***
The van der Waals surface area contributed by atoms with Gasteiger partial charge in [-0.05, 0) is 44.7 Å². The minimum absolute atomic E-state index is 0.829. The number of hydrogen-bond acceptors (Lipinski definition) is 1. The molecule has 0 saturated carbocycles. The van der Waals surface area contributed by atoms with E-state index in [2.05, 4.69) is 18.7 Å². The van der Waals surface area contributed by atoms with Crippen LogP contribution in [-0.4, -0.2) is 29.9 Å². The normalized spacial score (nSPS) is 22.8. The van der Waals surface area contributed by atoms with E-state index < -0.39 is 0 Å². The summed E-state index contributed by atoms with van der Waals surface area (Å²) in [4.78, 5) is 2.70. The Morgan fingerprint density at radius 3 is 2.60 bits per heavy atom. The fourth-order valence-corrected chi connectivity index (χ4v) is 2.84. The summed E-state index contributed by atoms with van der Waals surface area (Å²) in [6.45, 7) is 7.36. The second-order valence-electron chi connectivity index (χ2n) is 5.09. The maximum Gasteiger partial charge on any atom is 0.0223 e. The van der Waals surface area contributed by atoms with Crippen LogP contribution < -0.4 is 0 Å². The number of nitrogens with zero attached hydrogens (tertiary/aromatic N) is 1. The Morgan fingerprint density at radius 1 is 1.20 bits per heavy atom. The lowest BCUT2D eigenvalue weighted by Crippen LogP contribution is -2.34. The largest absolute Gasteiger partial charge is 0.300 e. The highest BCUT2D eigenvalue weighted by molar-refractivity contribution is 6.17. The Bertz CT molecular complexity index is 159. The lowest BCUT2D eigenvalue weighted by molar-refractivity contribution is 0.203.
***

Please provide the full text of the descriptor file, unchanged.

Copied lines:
The van der Waals surface area contributed by atoms with Gasteiger partial charge in [-0.05, 0) is 44.7 Å². The minimum absolute atomic E-state index is 0.829. The number of hydrogen-bond acceptors (Lipinski definition) is 1. The molecule has 0 saturated carbocycles. The van der Waals surface area contributed by atoms with E-state index in [2.05, 4.69) is 18.7 Å². The van der Waals surface area contributed by atoms with Crippen LogP contribution in [-0.4, -0.2) is 29.9 Å². The normalized spacial score (nSPS) is 22.8. The van der Waals surface area contributed by atoms with E-state index < -0.39 is 0 Å². The summed E-state index contributed by atoms with van der Waals surface area (Å²) in [4.78, 5) is 2.70. The Morgan fingerprint density at radius 3 is 2.60 bits per heavy atom. The fourth-order valence-corrected chi connectivity index (χ4v) is 2.84. The summed E-state index contributed by atoms with van der Waals surface area (Å²) in [6.45, 7) is 7.36. The second-order valence-electron chi connectivity index (χ2n) is 5.09. The maximum Gasteiger partial charge on any atom is 0.0223 e. The van der Waals surface area contributed by atoms with Crippen LogP contribution < -0.4 is 0 Å². The number of nitrogens with zero attached hydrogens (tertiary/aromatic N) is 1. The Morgan fingerprint density at radius 1 is 1.20 bits per heavy atom. The lowest BCUT2D eigenvalue weighted by Crippen LogP contribution is -2.34. The largest absolute Gasteiger partial charge is 0.300 e. The highest BCUT2D eigenvalue weighted by molar-refractivity contribution is 6.17. The Bertz CT molecular complexity index is 159. The lowest BCUT2D eigenvalue weighted by molar-refractivity contribution is 0.203.